It was a casual comment, which, like the elephant's nose, grew out of curiosity. I said I was curious and my friend said, "So you're an elephant's child, too?" She's a kind heart so I did not think it was anything untoward, but my mind moved up and down the racks of information stores in my brain like the arm of an old fashioned juke box looking for B47. The non match must have played across my face. "Kipling," she offered and I nodded. I have read Kipling, honest, but it was a long time ago and I am sad to say that Disney pops first into my mind now rather than Kipling's own words.
My friend lent me a copy of Kipling which included not only Elephant's Child and many of the other stories I remembered from childhood--my own and my daughter's--but also some poems and other insights into the culture of the empire--with no trace of the overbearing imperialism, rather parables about duty and hard work. I can understand why these poems were omitted from the editions that I probably read: that sentiment would have jarred with the sensibilities of the time. I found it refreshing tucked away in an old book like a long patient civil servant. In fact, the poem about hard work being the solution to the blues might become the theme song for David Cameron's back to work scheme.
Now back to the elephant's child. The story is a mixture of how to story and moralistic lesson on unfortunate character traits. Children love hearing stories about the perils of animals with their own trait, such as the grisly tales in Zoppelphilip or Roald Dahl's tales. The elephant was curious. His family tried to spank him out of it, but he persisted. His search for an answer to his " 'satiable curtiosity" led him to the banks of the "great grey green greasy Limpopo river" and the clutches of a crocodile, where only the greatest of effort by the elephant child and his companion kept him from becoming the crocodile's dinner. In the process, elephant child got his nose s t r e t c h e d, and, with some help from his faithful companion, got a little wisdom as well.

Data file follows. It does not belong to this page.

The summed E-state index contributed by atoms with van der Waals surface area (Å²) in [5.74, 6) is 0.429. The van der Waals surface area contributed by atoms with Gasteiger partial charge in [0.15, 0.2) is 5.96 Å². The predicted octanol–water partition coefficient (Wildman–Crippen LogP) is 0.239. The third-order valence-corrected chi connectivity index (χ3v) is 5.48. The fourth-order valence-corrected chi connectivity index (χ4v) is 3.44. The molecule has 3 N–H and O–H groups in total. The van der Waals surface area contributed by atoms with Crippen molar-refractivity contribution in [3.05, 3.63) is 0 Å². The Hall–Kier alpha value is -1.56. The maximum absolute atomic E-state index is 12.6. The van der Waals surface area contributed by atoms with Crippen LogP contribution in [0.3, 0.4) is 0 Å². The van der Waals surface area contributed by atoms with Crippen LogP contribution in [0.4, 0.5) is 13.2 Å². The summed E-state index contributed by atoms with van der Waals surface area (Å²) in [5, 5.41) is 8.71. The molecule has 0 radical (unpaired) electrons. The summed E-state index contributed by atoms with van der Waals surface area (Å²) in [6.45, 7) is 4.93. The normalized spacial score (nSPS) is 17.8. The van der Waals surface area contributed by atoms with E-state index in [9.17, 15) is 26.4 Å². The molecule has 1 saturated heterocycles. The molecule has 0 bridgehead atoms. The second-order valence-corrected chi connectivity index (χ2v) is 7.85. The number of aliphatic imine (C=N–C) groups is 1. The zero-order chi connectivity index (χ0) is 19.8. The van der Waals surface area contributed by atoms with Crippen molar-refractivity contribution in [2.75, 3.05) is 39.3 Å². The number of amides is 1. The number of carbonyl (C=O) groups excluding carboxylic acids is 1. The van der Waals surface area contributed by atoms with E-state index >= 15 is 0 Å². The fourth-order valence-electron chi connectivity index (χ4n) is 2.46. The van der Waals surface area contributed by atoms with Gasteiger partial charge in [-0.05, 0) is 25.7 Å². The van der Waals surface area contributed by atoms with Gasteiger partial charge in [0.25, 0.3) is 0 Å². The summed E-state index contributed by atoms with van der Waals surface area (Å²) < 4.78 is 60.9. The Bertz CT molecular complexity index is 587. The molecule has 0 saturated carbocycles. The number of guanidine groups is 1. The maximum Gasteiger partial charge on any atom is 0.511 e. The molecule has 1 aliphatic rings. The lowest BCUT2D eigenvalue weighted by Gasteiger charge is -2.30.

As if to confirm my friend's hunch that I am an elephant's child in primate form, I appreciated the lilting language of the story, the well crafted tale, and relatively satisfactory conclusion--the elephant got his answer to that particular question and his family stopped spanking him, but did he lose his curiosity? That's what I want to know.